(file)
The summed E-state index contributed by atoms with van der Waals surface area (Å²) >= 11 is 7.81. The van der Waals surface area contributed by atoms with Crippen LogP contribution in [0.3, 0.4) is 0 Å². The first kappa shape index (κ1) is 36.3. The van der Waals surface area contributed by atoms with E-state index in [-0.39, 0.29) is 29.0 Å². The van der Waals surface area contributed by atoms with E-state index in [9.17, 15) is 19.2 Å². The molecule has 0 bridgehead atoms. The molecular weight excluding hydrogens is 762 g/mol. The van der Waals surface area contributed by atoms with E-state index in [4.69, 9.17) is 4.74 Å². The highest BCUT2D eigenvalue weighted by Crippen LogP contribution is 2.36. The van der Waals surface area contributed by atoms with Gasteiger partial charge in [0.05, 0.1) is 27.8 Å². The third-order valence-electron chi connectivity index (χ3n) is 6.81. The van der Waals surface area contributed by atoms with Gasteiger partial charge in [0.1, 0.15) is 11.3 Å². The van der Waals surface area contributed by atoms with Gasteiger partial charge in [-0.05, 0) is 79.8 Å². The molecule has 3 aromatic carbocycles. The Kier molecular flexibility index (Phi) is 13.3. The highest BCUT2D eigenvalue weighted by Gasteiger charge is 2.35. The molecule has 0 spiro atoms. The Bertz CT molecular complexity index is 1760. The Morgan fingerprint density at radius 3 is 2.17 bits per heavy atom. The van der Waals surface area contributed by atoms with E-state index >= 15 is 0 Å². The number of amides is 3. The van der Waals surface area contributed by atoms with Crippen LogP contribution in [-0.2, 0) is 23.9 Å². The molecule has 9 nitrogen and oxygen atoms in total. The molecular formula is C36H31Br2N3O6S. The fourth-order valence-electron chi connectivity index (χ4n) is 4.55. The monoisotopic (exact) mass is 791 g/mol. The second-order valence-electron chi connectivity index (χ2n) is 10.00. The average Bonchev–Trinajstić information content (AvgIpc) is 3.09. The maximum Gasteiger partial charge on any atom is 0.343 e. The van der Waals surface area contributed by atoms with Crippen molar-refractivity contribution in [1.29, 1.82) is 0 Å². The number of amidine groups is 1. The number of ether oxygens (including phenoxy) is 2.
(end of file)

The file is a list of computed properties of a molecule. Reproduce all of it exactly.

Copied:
The summed E-state index contributed by atoms with van der Waals surface area (Å²) >= 11 is 7.81. The van der Waals surface area contributed by atoms with Crippen LogP contribution in [0.3, 0.4) is 0 Å². The first kappa shape index (κ1) is 36.3. The van der Waals surface area contributed by atoms with E-state index in [-0.39, 0.29) is 29.0 Å². The van der Waals surface area contributed by atoms with E-state index in [9.17, 15) is 19.2 Å². The molecule has 0 bridgehead atoms. The molecular weight excluding hydrogens is 762 g/mol. The van der Waals surface area contributed by atoms with E-state index in [4.69, 9.17) is 4.74 Å². The highest BCUT2D eigenvalue weighted by Crippen LogP contribution is 2.36. The van der Waals surface area contributed by atoms with Gasteiger partial charge in [0.05, 0.1) is 27.8 Å². The third-order valence-electron chi connectivity index (χ3n) is 6.81. The van der Waals surface area contributed by atoms with Gasteiger partial charge in [0.1, 0.15) is 11.3 Å². The van der Waals surface area contributed by atoms with Gasteiger partial charge in [-0.05, 0) is 79.8 Å². The molecule has 3 aromatic carbocycles. The Kier molecular flexibility index (Phi) is 13.3. The highest BCUT2D eigenvalue weighted by Gasteiger charge is 2.35. The molecule has 0 spiro atoms. The Bertz CT molecular complexity index is 1760. The Morgan fingerprint density at radius 3 is 2.17 bits per heavy atom. The van der Waals surface area contributed by atoms with E-state index >= 15 is 0 Å². The number of amides is 3. The van der Waals surface area contributed by atoms with Crippen LogP contribution in [-0.2, 0) is 23.9 Å². The molecule has 9 nitrogen and oxygen atoms in total. The molecular formula is C36H31Br2N3O6S. The fourth-order valence-electron chi connectivity index (χ4n) is 4.55. The monoisotopic (exact) mass is 791 g/mol. The second-order valence-electron chi connectivity index (χ2n) is 10.00. The average Bonchev–Trinajstić information content (AvgIpc) is 3.09. The maximum Gasteiger partial charge on any atom is 0.343 e. The van der Waals surface area contributed by atoms with Crippen molar-refractivity contribution in [1.29, 1.82) is 0 Å². The number of amidine groups is 1. The number of ether oxygens (including phenoxy) is 2.